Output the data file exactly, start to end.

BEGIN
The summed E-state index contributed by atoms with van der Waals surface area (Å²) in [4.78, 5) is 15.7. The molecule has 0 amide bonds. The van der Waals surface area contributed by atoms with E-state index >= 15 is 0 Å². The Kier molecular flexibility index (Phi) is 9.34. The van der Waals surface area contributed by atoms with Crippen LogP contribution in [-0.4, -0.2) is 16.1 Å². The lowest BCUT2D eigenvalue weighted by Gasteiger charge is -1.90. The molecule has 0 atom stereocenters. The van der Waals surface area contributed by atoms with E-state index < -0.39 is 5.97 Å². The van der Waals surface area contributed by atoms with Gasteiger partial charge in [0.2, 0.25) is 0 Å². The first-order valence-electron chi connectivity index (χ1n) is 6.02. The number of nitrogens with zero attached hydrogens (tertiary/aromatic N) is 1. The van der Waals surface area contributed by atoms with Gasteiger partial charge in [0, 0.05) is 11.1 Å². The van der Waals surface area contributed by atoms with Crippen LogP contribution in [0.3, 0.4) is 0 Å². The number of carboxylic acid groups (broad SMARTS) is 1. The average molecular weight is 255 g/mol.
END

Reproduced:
The summed E-state index contributed by atoms with van der Waals surface area (Å²) in [4.78, 5) is 15.7. The molecule has 0 amide bonds. The van der Waals surface area contributed by atoms with E-state index >= 15 is 0 Å². The Kier molecular flexibility index (Phi) is 9.34. The van der Waals surface area contributed by atoms with Crippen LogP contribution in [-0.4, -0.2) is 16.1 Å². The lowest BCUT2D eigenvalue weighted by Gasteiger charge is -1.90. The molecule has 0 atom stereocenters. The van der Waals surface area contributed by atoms with E-state index < -0.39 is 5.97 Å². The van der Waals surface area contributed by atoms with Gasteiger partial charge in [0.2, 0.25) is 0 Å². The first-order valence-electron chi connectivity index (χ1n) is 6.02. The number of nitrogens with zero attached hydrogens (tertiary/aromatic N) is 1. The van der Waals surface area contributed by atoms with Gasteiger partial charge in [0, 0.05) is 11.1 Å². The van der Waals surface area contributed by atoms with Crippen LogP contribution in [0.3, 0.4) is 0 Å². The number of carboxylic acid groups (broad SMARTS) is 1. The average molecular weight is 255 g/mol.